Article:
Real stories from lung cancer survivors | Free lung cancer ebook
Despite the stark reality from the statistics surrounding lung cancer, it is important to remember one thing— There is hope, for people do survive this disease.
People do survive lung cancer, and from them, we can learn a great deal. In honor of those survivors and as a way to share their stories of hope and courage, we recently released our first, free ebook, featuring the unique stories of 9 lung cancer survivors taken from different blog posts we've done.
After filling out the short form in the link attached, you will be emailed a free ebook of stories from people just like you and your loved ones, who have fought lung cancer — And who have won. Below are snippets of the stories featured in the ebook.
Debbie was 47 years old when she learned she had lung cancer. Since then, she has held on to hope because of her religious beliefs and friends she has made through online support groups.
After four major surgeries to treat his lung cancer – none of which he was expected to survive – Gary tried a new kind of radiation therapy. At this writing, he is cancer-free and still active in a cancer support group.
By the time Janet received her lung cancer diagnosis, the disease was already well advanced. She’s still receiving treatment, but continues to hold onto the hope that she will beat it.
For Liz, having lung cancer was a call to action. She wants everyone to know about the disease and to join in the fight against it.
By the time Nancy was diagnosed with lung cancer, her daughter had been dead for six months, a victim of the same disease. Comparing her daughter’s experience with her own has provided her with important lessons.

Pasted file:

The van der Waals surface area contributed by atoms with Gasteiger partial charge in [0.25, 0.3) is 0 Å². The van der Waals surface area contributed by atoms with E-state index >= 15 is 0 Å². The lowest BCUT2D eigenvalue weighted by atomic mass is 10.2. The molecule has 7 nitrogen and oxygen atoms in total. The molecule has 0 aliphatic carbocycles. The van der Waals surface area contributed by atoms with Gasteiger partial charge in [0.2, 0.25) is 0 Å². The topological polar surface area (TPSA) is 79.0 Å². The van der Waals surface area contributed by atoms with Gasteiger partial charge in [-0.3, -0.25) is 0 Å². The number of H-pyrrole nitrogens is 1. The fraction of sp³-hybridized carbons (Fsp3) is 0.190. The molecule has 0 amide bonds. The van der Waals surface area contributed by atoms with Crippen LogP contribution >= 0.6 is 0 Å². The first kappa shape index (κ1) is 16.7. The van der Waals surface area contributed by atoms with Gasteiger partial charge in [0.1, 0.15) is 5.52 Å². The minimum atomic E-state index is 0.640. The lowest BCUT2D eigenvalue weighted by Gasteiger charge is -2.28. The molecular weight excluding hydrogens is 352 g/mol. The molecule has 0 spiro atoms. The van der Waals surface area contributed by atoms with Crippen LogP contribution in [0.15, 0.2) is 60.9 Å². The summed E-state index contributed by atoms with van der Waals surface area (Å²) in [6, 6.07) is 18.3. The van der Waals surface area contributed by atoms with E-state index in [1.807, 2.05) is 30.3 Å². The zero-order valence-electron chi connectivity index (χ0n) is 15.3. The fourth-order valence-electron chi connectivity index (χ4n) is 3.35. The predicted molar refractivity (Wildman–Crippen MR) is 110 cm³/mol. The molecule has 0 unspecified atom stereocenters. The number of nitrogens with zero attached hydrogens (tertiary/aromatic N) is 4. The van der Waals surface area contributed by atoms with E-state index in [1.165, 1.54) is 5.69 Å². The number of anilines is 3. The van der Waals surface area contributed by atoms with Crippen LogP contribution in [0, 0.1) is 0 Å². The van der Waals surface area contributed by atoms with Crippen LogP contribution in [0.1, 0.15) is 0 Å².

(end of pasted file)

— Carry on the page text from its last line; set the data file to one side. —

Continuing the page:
A human support system and medical research are the most important cancer-fighting weapons for survivor Radine. Her months of treatment were hard but ultimately successful.
The first symptom of Rhonda’s lung cancer was dramatic – She started coughing up blood. On the way to the hospital, she promised she would stop smoking. Now she tells her story to anyone who will listen.
It was 1961 when Stu learned he had lung cancer. In those days, cancer of any kind was a death sentence. Fifty years later, Stu is still with us.
An ex-smoker, Sandra was concerned about a pain in her side. Imaging tests showed nothing. Then she tried a new blood test to aid in early lung cancer detection. She believes it saved her life.
What these nine people have to say about surviving lung cancer is instructive as well as inspiring and touching. Enjoy their personal narratives as stories, but look beyond them for the lessons they each hold.
Early detection is a powerful weapon against lung cancer. If you know someone with lung cancer or at increased risk for lung cancer or you yourself are at risk for the disease , perhaps the stories in this book will give you both the hope and resources you can use.
According to data from the National Cancer Institute, the average five-year survival rate for a lung cancer patient is only 16%. If the cancer is caught in the later stages, after it has spread, that number can drop all the way down to 4%.
A critical key to fighting lung cancer is catching the disease in its earliest stages, when the five-year survival rate jumps to more than 50% and if found in stage 1 studies have shown survival as high as 90%.
Talk about the symptoms with your loved ones and take action in discovering lung cancer when it’s in its earliest stages, and the survival rates are higher. The more you know about the symptoms of lung cancer, the better prepared you and your loved ones will be.
To learn more about Oncimmune’s EarlyCDT-Lung, the blood test to aid in the early detection of lung cancer, please visit www.HelloHaveYouHeard.com. The test is covered by Medicare Part B and all private insurance companies (Blue Cross and Blue Shield, Aetna, etc.). Since its commercial release in 2009, it has helped find numerous lung cancer cases, and is currently being used by several hundred doctors across the United States.